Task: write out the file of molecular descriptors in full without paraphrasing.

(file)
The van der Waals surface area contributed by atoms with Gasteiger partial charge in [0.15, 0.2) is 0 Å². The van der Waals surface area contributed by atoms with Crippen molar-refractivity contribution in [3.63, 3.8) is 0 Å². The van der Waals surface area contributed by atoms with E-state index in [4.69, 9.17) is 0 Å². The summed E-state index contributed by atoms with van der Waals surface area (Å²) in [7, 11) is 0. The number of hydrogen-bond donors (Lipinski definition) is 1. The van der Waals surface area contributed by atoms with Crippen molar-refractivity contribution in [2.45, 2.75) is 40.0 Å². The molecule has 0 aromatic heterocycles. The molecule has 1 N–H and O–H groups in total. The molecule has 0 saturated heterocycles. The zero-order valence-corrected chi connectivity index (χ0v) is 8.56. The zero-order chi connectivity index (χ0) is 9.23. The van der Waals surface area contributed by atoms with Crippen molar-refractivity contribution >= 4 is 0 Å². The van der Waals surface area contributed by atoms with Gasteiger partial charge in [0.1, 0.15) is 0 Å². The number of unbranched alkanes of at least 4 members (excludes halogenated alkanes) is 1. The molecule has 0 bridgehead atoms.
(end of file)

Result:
The van der Waals surface area contributed by atoms with Gasteiger partial charge in [0.15, 0.2) is 0 Å². The van der Waals surface area contributed by atoms with Crippen molar-refractivity contribution in [3.63, 3.8) is 0 Å². The van der Waals surface area contributed by atoms with E-state index in [4.69, 9.17) is 0 Å². The summed E-state index contributed by atoms with van der Waals surface area (Å²) in [7, 11) is 0. The number of hydrogen-bond donors (Lipinski definition) is 1. The van der Waals surface area contributed by atoms with Crippen molar-refractivity contribution in [2.45, 2.75) is 40.0 Å². The molecule has 0 aromatic heterocycles. The molecule has 1 N–H and O–H groups in total. The molecule has 0 saturated heterocycles. The zero-order valence-corrected chi connectivity index (χ0v) is 8.56. The zero-order chi connectivity index (χ0) is 9.23. The van der Waals surface area contributed by atoms with Crippen molar-refractivity contribution >= 4 is 0 Å². The van der Waals surface area contributed by atoms with Gasteiger partial charge in [0.1, 0.15) is 0 Å². The number of unbranched alkanes of at least 4 members (excludes halogenated alkanes) is 1. The molecule has 0 bridgehead atoms.